I own a 1984 Liberty 458 which is powered by a Perkins
4-236. Back in the summer I let a friend use the vessel while I was working away. I came home, all seemed well and I spent the rest of the season sailing and motoring the vessel from Lake Erie up the Detroit and St. Clair Rivers to Lake Huron. In all, I put on around 100hrs including a rough 18hrs motoring in up to 8ft sig waves on Lake Huron. The only thing I thought strange was, motoring from turbid Western Lake Erie into the crystal clear Lake
Huron, I could see through the water
that there was a rope
wrapped around the propeller
shaft. I thought this strange and I couldn't recall
any incident when it happened but I assumed I must have run over a fish
trap or something. The rope
didnt appear to be causing any harm, the water
was cold and I am soft. With haulout only a week or two away, I opted to leave the rope till I hauled out rather than jump overboard
into the cold Lake Huron water to remove the rope.
ran well the whole time with no noticeably excessive vibration.
You can imagine how shocked I was when, during the end of season oil change
, I noticed that the two forward engine
mounts were cracked and the aft two were severely dislodged. The engine was riding on the engine stringers with nothing but gravity holding it in place. Yipes! How did this happen? When did it happen?
A quick Google
later and I learned that wrapping a rope around the prop can cause engine mounts to crack. Huh. You don't say...
Suspiciously, there was on deck
a 3/4" dockline with a ragged end. I knew I hadn't had any incident to damage the dockline and so I wondered if perhaps the damage had occurred when my friend was using the boat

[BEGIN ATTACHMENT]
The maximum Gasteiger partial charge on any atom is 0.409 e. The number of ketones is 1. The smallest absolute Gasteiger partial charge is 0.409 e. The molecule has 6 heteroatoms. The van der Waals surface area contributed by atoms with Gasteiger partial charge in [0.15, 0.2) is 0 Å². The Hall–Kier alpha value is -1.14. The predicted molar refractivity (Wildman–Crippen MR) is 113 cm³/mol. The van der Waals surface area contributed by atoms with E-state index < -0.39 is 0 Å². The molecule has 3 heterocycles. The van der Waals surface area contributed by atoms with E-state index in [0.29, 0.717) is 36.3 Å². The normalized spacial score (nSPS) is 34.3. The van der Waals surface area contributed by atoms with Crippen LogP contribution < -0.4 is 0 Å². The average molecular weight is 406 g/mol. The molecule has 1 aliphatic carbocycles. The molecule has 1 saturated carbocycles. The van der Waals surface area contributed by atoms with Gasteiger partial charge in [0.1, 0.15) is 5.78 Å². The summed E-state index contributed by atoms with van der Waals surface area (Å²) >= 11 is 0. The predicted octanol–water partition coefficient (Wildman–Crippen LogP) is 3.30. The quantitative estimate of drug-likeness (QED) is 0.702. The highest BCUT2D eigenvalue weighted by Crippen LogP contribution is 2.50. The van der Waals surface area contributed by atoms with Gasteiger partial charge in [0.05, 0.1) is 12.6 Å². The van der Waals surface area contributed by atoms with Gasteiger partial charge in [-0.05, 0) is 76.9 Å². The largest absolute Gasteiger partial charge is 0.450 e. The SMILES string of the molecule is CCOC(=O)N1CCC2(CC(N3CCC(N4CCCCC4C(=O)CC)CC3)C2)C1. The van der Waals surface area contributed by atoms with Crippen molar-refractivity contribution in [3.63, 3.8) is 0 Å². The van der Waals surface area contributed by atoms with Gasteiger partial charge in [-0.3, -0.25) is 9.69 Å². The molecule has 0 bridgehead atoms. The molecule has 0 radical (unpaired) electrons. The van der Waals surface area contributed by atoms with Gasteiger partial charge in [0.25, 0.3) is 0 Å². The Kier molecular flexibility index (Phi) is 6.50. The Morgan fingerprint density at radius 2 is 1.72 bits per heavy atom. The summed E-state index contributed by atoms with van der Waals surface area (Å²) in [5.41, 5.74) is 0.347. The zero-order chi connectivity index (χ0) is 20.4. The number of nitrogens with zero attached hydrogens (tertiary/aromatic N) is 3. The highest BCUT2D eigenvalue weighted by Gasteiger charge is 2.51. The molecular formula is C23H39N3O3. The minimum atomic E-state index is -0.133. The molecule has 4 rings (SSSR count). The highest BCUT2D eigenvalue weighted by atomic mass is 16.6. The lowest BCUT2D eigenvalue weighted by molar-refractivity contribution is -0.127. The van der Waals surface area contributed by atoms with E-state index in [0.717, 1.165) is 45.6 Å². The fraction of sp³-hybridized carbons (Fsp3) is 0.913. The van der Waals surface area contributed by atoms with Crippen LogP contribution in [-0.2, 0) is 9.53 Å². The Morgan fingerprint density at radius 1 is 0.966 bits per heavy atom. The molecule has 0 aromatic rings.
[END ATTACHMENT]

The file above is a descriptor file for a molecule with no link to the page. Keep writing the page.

. I called to ask if he had had any incident.
“Well, there was that one time that the engine stopped”
“Stopped? How did it stop?”
“Well, I was idling along and it stopped”
“Idling? How many revs? 700rpm? 800rpm?”
“Oh, more like about 1700rpm”
“1700rpm is nearly max torque. I think the engine was trying to exit the boat!!”.
So, I work offshore
and, while I was at sea, I had a month to ponder just how I was going to lift
the 1400lb Perkins
4-236 the required 6” or so needed in order to remove the old engine mounts and slide in new. I read at lot of creative ideas including using inflated basketballs and fenders to raise the engine. That may well have worked in principle but my engine pan is just made from sheet steel
with no support underneath it and though inflated bags might have lifted the engine, there was no support below the bags.
The Liberty is a center cockpit
and, in principle, I could have removed the cockpit
floor to gain access to the engine bay but there is so much cabnitry, wiring
etc that would have had to come out it would have been a multi-week project
with untold havoc incurred when it came time to re-instate everything.
Instead, I had to come up with some way to support the engine using the available stringers. I devised two screw jacks consisting of a steel
U-shaped frame that straddles the shock mounts.
Through the center of the “U” runs a 5/8” all-thread rod. A thrust bearing separates a nut from the frame. On the bottom of the all-thread is bolted an eye. Two jacks were built.
I started by lifting the front of the engine. Using ¼” Dyneema
rope, I lashed the eye to the engine mount, bolted to the engine. With both jacks in place, I proceeded to tighten the nuts, raising the engine, one inch per side. Going back and forth, with the help of some wooden blocking, I was able to lift
the engine high enough to allow me to slide out the old, cracked mounts and slide in the new (being very careful to never allow my hand to get under the engine mount in case it were to let go and crush my hand).
With the forward mounts in place, I repeated the operation in the aft of the engine.
Also damaged was the flexible coupling which I must say, saved my transmission
and for which I am very grateful.
The Cutless bearing was also way out of round and had to be replaced. For that I made a pulling tool which allowed me to extract it smoothly but that's a tale for another day.
All in all, the repair probably took me about 5 days from start to finish including the fabrication of the jacks. I can’t be too annoyed with my friend as he bought all the replacement mounts, flexible coupling and Cutless Bearing and I secretly enjoyed the project